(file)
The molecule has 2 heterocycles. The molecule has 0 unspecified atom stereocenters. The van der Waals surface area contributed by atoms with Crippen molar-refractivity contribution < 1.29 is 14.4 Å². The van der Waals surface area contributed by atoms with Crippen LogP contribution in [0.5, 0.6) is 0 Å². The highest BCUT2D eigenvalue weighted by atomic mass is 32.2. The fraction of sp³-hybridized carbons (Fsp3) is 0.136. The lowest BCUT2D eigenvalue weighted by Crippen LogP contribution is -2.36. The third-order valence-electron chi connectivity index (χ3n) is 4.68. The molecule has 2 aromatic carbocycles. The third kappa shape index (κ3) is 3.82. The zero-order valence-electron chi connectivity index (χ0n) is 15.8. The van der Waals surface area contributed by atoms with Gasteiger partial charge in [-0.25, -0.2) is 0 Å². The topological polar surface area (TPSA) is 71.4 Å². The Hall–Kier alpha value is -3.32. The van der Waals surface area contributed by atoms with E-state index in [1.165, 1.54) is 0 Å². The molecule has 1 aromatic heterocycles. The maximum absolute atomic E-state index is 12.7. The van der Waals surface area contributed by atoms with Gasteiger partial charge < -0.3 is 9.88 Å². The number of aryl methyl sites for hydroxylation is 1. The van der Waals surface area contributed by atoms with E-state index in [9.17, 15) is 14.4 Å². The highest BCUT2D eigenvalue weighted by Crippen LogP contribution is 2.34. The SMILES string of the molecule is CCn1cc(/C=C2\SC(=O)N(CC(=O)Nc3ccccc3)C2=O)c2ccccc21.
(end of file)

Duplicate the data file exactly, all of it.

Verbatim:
The molecule has 2 heterocycles. The molecule has 0 unspecified atom stereocenters. The van der Waals surface area contributed by atoms with Crippen molar-refractivity contribution < 1.29 is 14.4 Å². The van der Waals surface area contributed by atoms with Crippen LogP contribution in [0.5, 0.6) is 0 Å². The highest BCUT2D eigenvalue weighted by atomic mass is 32.2. The fraction of sp³-hybridized carbons (Fsp3) is 0.136. The lowest BCUT2D eigenvalue weighted by Crippen LogP contribution is -2.36. The third-order valence-electron chi connectivity index (χ3n) is 4.68. The molecule has 2 aromatic carbocycles. The third kappa shape index (κ3) is 3.82. The zero-order valence-electron chi connectivity index (χ0n) is 15.8. The van der Waals surface area contributed by atoms with Gasteiger partial charge in [-0.25, -0.2) is 0 Å². The topological polar surface area (TPSA) is 71.4 Å². The Hall–Kier alpha value is -3.32. The van der Waals surface area contributed by atoms with E-state index in [1.165, 1.54) is 0 Å². The molecule has 1 aromatic heterocycles. The maximum absolute atomic E-state index is 12.7. The van der Waals surface area contributed by atoms with Gasteiger partial charge < -0.3 is 9.88 Å². The number of aryl methyl sites for hydroxylation is 1. The van der Waals surface area contributed by atoms with E-state index in [9.17, 15) is 14.4 Å². The highest BCUT2D eigenvalue weighted by Crippen LogP contribution is 2.34. The SMILES string of the molecule is CCn1cc(/C=C2\SC(=O)N(CC(=O)Nc3ccccc3)C2=O)c2ccccc21.